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Study Skills

Many capable children at all grade levels experience frustration and failure in school, not because they lack ability, but because they do not have adequate study skills. Good study habits are important for success in school, to foster feelings of competence, to develop positive attitudes, and to help children realize they can control how well they do in school and in life. Good study habits lay the groundwork for successful work habits as an adult.

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Preparing Your Child for a Successful Academic Year

As the final days of summer approach, is your child ready to head back to school? Creating a plan centered around health, school and homework, activities, and chores, will help your child find success.

The Keys to Remembering What You Read

Taking good notes while reading can help students improve concentration and actively engage with what they are reading. This excerpt from Homework Made Simple: Tips, Tools and Solutions for Stress-Free Homework describes a number of effective note-taking methods.

Parents as Study Partners: Building an Academic Partnership with Your Child

In this excerpt from Tutor in a Book by Alexandra Mayzler and Ana McGann, parents are encouraged and given advice on how to become their child's "study partner." This excerpt provides information on building a strong academic partnership with your child.

Avoiding Homework Wars

Does your child have trouble finishing homework within a reasonable amount of time? Is homework a frequent family battle? Learn how to stay sane and help your child succeed.

Memory Tips for Students

This article presents eight helpful memory tips for students.

Memory Strategies for Students: The Value of Strategies

Strategies are an important part of our learning experience. This is because our brains are selective and tend to remember information that forms a memorable pattern. Strategies encourage purposeful learning and help us organize information into a pattern.

Making It Stick: Memorable Strategies to Enhance Learning

We all use strategies throughout our day to remember the variety of facts and ideas we need to retain. It is valuable for teachers, therapists, and parents to understand the memory process in order to become better equipped to help our students understand and use strategies.

Helping Children with Executive Functioning Problems Turn In Their Homework

How can you help the child who does his homework, but then forgets to turn it in? Learn to help children with executive functioning problems plan and organize by reading these strategies.

Organizational Skills for Students with Learning Disabilities: The Master Filing System for Paper

Help your students manage their materials and be organized. The master filing system enables students to keep all of their class work and homework in one place that provides easy, logical access. They can concentrate on learning and feel in control.

Organizational Skills for Students with Learning Disabilities: The Digital Master Filing System

Summer is a great time to get organized! Students who have learning disabilities frequently struggle to keep track of their school work — especially digital files. When the information is lost in their computer, they waste valuable time looking for it, sometimes have to redo it, and then can't hand it in! Read this article by the Landmark School Outreach Program for a strategy that works.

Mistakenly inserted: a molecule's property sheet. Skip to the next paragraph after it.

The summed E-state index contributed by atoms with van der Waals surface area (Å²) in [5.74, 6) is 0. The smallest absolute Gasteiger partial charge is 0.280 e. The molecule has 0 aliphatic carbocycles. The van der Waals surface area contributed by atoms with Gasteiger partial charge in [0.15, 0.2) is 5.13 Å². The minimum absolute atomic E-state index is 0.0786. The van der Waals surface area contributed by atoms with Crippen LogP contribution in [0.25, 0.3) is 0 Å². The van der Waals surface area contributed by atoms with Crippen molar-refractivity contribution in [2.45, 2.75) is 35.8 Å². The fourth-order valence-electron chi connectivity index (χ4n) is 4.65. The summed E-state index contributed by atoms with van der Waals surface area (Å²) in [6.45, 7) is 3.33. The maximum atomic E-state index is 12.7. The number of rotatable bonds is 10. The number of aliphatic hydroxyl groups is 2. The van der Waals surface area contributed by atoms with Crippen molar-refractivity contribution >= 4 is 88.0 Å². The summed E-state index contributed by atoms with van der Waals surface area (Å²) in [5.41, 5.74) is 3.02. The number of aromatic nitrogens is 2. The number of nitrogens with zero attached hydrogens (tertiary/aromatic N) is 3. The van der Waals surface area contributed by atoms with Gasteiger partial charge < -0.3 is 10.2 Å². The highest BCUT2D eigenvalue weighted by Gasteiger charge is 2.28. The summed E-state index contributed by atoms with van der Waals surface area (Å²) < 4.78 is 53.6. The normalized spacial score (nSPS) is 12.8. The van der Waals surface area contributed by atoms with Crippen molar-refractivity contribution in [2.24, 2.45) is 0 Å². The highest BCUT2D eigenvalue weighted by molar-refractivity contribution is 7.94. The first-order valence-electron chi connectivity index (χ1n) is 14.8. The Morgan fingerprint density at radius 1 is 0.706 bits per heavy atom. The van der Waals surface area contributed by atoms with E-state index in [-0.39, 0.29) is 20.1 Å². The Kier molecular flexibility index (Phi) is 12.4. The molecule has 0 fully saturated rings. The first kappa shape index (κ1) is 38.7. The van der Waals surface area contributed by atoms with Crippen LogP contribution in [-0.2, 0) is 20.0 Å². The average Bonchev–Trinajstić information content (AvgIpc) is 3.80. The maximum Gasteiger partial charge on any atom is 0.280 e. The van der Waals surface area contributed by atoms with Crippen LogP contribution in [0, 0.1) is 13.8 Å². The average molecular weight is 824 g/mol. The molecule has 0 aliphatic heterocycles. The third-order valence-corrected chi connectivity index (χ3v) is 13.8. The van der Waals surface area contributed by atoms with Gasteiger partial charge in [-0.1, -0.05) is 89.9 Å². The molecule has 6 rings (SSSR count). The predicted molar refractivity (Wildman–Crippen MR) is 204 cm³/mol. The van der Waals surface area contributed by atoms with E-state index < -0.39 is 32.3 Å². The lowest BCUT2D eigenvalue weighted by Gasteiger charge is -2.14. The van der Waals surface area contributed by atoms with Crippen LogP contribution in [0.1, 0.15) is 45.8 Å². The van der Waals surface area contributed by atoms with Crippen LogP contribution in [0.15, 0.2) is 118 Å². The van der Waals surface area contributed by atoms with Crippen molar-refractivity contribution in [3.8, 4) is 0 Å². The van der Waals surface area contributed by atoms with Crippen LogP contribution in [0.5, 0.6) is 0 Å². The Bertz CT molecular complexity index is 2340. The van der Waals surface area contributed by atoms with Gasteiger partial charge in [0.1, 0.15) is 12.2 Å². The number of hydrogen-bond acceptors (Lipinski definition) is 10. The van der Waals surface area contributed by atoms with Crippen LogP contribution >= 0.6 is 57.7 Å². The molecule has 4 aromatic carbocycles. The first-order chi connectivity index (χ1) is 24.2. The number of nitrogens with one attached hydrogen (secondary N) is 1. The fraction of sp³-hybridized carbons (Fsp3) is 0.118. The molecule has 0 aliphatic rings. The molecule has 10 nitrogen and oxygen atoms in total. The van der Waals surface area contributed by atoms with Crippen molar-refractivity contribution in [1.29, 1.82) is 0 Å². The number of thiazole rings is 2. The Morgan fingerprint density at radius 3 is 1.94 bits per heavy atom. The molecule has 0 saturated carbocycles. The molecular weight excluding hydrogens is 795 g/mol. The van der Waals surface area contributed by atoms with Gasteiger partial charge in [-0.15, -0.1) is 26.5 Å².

Teaching Time Management to Students with Learning Disabilities

Teach your students how to improve their time management. Learn to teach task analysis, enabling your students to divide academic projects into smaller tasks, figure out how long each task will take, and produce their work when it needs to be done.

The Writing Road: Reinvigorate Your Students' Enthusiasm for Writing

Teach your students to avoid the avoidance of writing. Learn how to lead them down the path of enthusiasm and self-confidence about writing through research-proven strategies.

Using Mnemonic Instruction To Teach Math

Help your students remember their math facts. Mnemonic instruction is particularly helpful for students with short term memory problems. Learn how to use three important strategies, key words, pegwords,and letters.

Adapting Language Arts, Social Studies, and Science Materials for the Inclusive Classroom

When instructional materials present a barrier to student learning, teachers often adapt the materials to allow students greater access to the information to be taught. These adaptations may involve changing the content of the materials (the nature or amount of information to be learned) or changing the format of the materials (the way information is presented to the learner).

Opening the Doors to Learning: Technology Research for Students with Learning Disabilities (Notetaking Skills)

Framing Main Ideas and Essential Details to Promote Comprehension (PDF)

Enhancing the Note-Taking Skills of Students with Mild Disabilities

Strategies That Work for Students Grade 9 to 12 with Dyslexia

Tips for Developing Organizational Skills in Children

The Coordinated Campaign for Learning Disabilities has compiled a list of strategies that parents can use to help their child develop good organizational skills.

Helping Your Child with Organization and Study Skills

Just as a carpenter needs the right tools (such as a saw and hammer) and basic skills (such as how to measure and cut wood) to frame a house, students need the right tools (such as notebooks and assignment pads) and basic study skills (such as reading and note-taking skills) to be successful in school.

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